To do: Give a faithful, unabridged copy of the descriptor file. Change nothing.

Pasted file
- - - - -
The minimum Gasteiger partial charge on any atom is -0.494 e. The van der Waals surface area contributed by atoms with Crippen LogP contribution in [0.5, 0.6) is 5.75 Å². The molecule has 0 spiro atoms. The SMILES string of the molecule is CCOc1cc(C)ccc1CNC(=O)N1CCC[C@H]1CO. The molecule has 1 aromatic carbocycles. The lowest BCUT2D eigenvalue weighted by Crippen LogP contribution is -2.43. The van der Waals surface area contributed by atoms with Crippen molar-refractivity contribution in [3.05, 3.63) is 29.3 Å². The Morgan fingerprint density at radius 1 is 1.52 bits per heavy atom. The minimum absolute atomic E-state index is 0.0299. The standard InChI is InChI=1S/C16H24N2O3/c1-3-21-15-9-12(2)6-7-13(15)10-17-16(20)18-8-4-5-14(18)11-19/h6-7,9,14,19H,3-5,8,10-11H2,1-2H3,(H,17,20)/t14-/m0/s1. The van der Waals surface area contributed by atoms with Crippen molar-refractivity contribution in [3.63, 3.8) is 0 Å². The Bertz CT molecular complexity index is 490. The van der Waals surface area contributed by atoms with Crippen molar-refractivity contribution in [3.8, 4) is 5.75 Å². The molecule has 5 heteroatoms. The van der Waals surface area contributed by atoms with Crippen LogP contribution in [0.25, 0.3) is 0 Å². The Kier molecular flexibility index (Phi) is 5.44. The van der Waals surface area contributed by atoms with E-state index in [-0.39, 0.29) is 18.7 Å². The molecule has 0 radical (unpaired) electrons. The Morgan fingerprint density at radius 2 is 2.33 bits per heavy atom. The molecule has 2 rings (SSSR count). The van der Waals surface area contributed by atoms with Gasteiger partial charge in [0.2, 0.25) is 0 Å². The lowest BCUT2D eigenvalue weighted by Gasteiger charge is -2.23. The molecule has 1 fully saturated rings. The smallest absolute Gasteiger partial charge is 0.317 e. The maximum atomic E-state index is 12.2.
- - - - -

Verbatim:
The minimum Gasteiger partial charge on any atom is -0.494 e. The van der Waals surface area contributed by atoms with Crippen LogP contribution in [0.5, 0.6) is 5.75 Å². The molecule has 0 spiro atoms. The SMILES string of the molecule is CCOc1cc(C)ccc1CNC(=O)N1CCC[C@H]1CO. The molecule has 1 aromatic carbocycles. The lowest BCUT2D eigenvalue weighted by Crippen LogP contribution is -2.43. The van der Waals surface area contributed by atoms with Crippen molar-refractivity contribution in [3.05, 3.63) is 29.3 Å². The Morgan fingerprint density at radius 1 is 1.52 bits per heavy atom. The minimum absolute atomic E-state index is 0.0299. The standard InChI is InChI=1S/C16H24N2O3/c1-3-21-15-9-12(2)6-7-13(15)10-17-16(20)18-8-4-5-14(18)11-19/h6-7,9,14,19H,3-5,8,10-11H2,1-2H3,(H,17,20)/t14-/m0/s1. The van der Waals surface area contributed by atoms with Crippen molar-refractivity contribution in [3.63, 3.8) is 0 Å². The Bertz CT molecular complexity index is 490. The van der Waals surface area contributed by atoms with Crippen molar-refractivity contribution in [3.8, 4) is 5.75 Å². The molecule has 5 heteroatoms. The van der Waals surface area contributed by atoms with Crippen LogP contribution in [0.25, 0.3) is 0 Å². The Kier molecular flexibility index (Phi) is 5.44. The van der Waals surface area contributed by atoms with E-state index in [-0.39, 0.29) is 18.7 Å². The molecule has 0 radical (unpaired) electrons. The Morgan fingerprint density at radius 2 is 2.33 bits per heavy atom. The molecule has 2 rings (SSSR count). The van der Waals surface area contributed by atoms with Gasteiger partial charge in [0.2, 0.25) is 0 Å². The lowest BCUT2D eigenvalue weighted by Gasteiger charge is -2.23. The molecule has 1 fully saturated rings. The smallest absolute Gasteiger partial charge is 0.317 e. The maximum atomic E-state index is 12.2.